Dry weather conditions leading to major scald issues on sheep farms

Problems with sheep becoming lame are unfortunately too common, especially this time of the year when the weather is dry and the ground is hard.

Speaking to farmers over the last few weeks, they said they have encountered a number of their lambs becoming lame.

This is an issue that needs to be nipped in the bud immediately, in order to prevent it from spreading across the entire flock.

Farmers have also encountered issues with lame ewes, which again is nothing new. However, it should be a priority for farmers to get their sheep into the yard and looked at – as soon as possible.

Speaking on the issue of lameness, Teagasc advisor, Tom Coll, said: “At this stage of the year, when conditions are dry and the grass becomes stemmy and ‘spiky’ it can lead to lameness issues.

“Problems such as scald have been appearing on farms over the last number of weeks. It is vital that farmers take action quickly, because if the problem is left untreated it can progress to footrot.

The best thing to do if it is a problem on your farm is to run your flock through a footbath every two-to-three weeks.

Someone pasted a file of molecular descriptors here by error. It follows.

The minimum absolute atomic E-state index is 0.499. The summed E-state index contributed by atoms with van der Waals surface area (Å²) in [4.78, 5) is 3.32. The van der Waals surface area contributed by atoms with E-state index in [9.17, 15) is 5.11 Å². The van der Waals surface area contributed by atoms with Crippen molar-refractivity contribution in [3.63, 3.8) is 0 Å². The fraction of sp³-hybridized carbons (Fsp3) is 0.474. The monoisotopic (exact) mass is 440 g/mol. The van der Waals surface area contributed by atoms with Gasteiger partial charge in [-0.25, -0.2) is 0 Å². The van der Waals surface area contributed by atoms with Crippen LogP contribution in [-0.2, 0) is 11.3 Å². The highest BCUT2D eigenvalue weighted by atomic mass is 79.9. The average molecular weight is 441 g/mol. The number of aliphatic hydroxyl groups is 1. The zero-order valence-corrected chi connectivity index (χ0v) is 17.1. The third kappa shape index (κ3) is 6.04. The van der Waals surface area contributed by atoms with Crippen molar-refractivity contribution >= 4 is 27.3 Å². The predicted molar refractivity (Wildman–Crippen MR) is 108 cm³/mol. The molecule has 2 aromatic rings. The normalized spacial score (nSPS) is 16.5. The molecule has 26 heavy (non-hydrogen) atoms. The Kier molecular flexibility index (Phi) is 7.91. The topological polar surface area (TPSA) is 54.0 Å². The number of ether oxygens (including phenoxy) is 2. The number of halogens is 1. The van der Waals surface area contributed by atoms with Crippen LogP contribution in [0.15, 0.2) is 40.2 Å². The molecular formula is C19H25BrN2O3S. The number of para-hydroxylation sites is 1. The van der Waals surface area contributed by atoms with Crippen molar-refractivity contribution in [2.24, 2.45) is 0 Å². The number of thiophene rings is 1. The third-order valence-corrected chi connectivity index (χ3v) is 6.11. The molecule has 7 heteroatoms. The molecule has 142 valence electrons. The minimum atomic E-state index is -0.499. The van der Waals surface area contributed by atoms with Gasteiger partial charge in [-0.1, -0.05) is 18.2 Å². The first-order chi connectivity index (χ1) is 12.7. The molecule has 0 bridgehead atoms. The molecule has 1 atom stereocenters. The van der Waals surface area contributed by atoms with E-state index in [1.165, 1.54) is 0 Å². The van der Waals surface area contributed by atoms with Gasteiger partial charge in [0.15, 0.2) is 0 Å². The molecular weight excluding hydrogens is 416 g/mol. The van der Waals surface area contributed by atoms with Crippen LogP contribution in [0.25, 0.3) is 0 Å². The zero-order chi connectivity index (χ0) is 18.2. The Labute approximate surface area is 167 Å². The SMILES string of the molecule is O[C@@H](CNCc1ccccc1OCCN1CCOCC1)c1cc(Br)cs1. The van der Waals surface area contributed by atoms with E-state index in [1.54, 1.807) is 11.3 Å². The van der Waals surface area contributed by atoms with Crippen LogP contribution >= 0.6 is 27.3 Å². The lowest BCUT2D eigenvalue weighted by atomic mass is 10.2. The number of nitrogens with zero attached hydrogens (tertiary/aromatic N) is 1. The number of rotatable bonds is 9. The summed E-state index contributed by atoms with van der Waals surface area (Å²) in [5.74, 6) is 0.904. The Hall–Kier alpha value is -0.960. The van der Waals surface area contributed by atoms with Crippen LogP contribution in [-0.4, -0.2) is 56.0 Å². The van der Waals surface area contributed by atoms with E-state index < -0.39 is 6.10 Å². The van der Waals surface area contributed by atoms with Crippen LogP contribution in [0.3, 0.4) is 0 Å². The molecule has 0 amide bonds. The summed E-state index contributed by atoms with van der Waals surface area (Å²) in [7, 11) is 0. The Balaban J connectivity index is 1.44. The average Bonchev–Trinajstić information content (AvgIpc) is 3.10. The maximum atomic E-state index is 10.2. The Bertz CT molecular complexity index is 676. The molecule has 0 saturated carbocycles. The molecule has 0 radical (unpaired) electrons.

“At this time of the year, lambs will be coming into the yard for drafting or dosing, so this should give farmers the chance to run their sheep through a footbath and tackle the problem [lameness].

“It is important that if you plan on running your flock through a footbath that you let them stand in the solution for at least three minutes.

“Furthermore, it is crucial that the sheep are turned out to a clean concrete yard afterwards.

“Some morning you go out to look at your flock, you might see three lame lambs. The next day when you go out to check on them, the number of lame lambs may have doubled. The point is, the longer you leave until you treat against it [scald], the worse the situation becomes.

“It spreads very rapidly, so the sooner you can identify the problem – and treat it – the better.”

Footbath set up on a sheep farm